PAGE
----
Beauty of Maven

I definitely remember the chaos and problems that I encountered while preparing this very small application. At that time, I thought that something might have helped me through my struggle. Actually “something” is not that far away. The techniques that I employed and explained in Splitting Evernote Notes post helped me tremendously. In this post, I will talk about how I converted the manual process inside Eclipse and how Maven made it too easy to be true.

First, I created a Maven project as I explained in my previous post Since I need to run it on machines having Java 6, I set the source and target parameters inside the pom.xml file accordingly. I had 3 jars of DB2, so I also defined those dependencies in the same file. Since I have the code ready, just created the package and put the source file inside it. The whole process took 5 to 10 minutes. Here is the situation:


As we can see, the Java version of JRE System Library is 1.6. The Maven Dependencies contain all jars that I need. The package is created and the necessary code exists where it should. By the way, there is a problem with the [M2Eclipse( Eclipse Mars and Neon. When you try to update the projects to het the necessary jars, some of them are not downloaded, even if you adjust the proxy information in settings.xml. To bypass, I downloaded apache maven and run the following command from command line, inside the folder where pom.xml file resides.

mvn clean install

That downloads all my packages correctly.

To run the code on different machines, an executable jar file must be generated. In the previous version, I did all these manually. Moreover, the jars that my code depends on must be present in specific folders on those machines. This time, I decided to put all those dependencies into a single jar file. That way, a simple copy from one machine to another is all we need do to in order to successfully execute this application.

There are many plugins that can be used with Maven. The one that fits perfectly to my case is Maven Assembly Plugin. What it does is to generate the eventual jar file to be used by either other dependent applications or an end user, simply executing it. It also has the ability to add the jars which are necessary for the application to accomplish its task. So all jars are in the single, final, executable jar.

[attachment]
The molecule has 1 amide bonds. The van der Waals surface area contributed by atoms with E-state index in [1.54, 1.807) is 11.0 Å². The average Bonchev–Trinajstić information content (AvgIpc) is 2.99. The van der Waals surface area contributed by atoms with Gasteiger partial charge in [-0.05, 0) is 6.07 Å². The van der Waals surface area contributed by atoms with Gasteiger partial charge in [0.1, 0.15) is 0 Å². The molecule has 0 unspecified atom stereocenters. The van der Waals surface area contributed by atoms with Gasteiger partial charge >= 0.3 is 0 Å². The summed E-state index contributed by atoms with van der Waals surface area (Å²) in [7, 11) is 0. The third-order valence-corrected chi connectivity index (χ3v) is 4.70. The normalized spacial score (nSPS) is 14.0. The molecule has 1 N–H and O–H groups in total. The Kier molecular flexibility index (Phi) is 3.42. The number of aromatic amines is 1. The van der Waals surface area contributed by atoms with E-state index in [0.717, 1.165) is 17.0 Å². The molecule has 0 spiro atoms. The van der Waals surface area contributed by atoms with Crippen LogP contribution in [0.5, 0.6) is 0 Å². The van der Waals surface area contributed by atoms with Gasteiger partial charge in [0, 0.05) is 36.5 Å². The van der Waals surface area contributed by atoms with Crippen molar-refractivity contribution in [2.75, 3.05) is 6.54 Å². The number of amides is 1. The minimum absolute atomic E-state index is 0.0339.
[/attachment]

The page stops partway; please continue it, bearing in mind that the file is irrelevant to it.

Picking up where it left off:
The “archive” tag inside “configuration” makes the jar executable. The class that contains the main() function should be written the manifest file. This addition to the pom.xml file defines which class should be run. When we run the following command, the JVM finds the main() function in the class which is defined in the “manifest” tag.

java -jar teklif.jar

So, after all these adjustments, we can run the project and generate the jar file under the /target folder. How will we do that? Actually, the Eclipse versions that I have access to (Mars & Neon) do not have a predefined Maven run configuration for packaging. But we can make one, thanks to the help of a stackoverflow user. The aim is to create a Maven run configuration which reads the pom.xml file of the project and runs the following command:

mvn clean package

First, we select the project, Select Run As and select Run Configurations…

Maven Run Configurations

Here, we will add the above command as a Maven Run Configuration. I gave the name “maven-package” and was sure that the Base directory is ${selected_resource_loc}. That is where Maven looks for the pom.xml file. So each time we generate the jar, we must select the main project from explorer view. The goals are clean and package, in that order. That’s it. Save it and run.

The complexity of two methods are not even comparable in my view. This is relatively small application. If gets bigger, managing it without Maven or some other kind of dependency manager, we will definitely be lost. But not with Maven.


%d bloggers like this: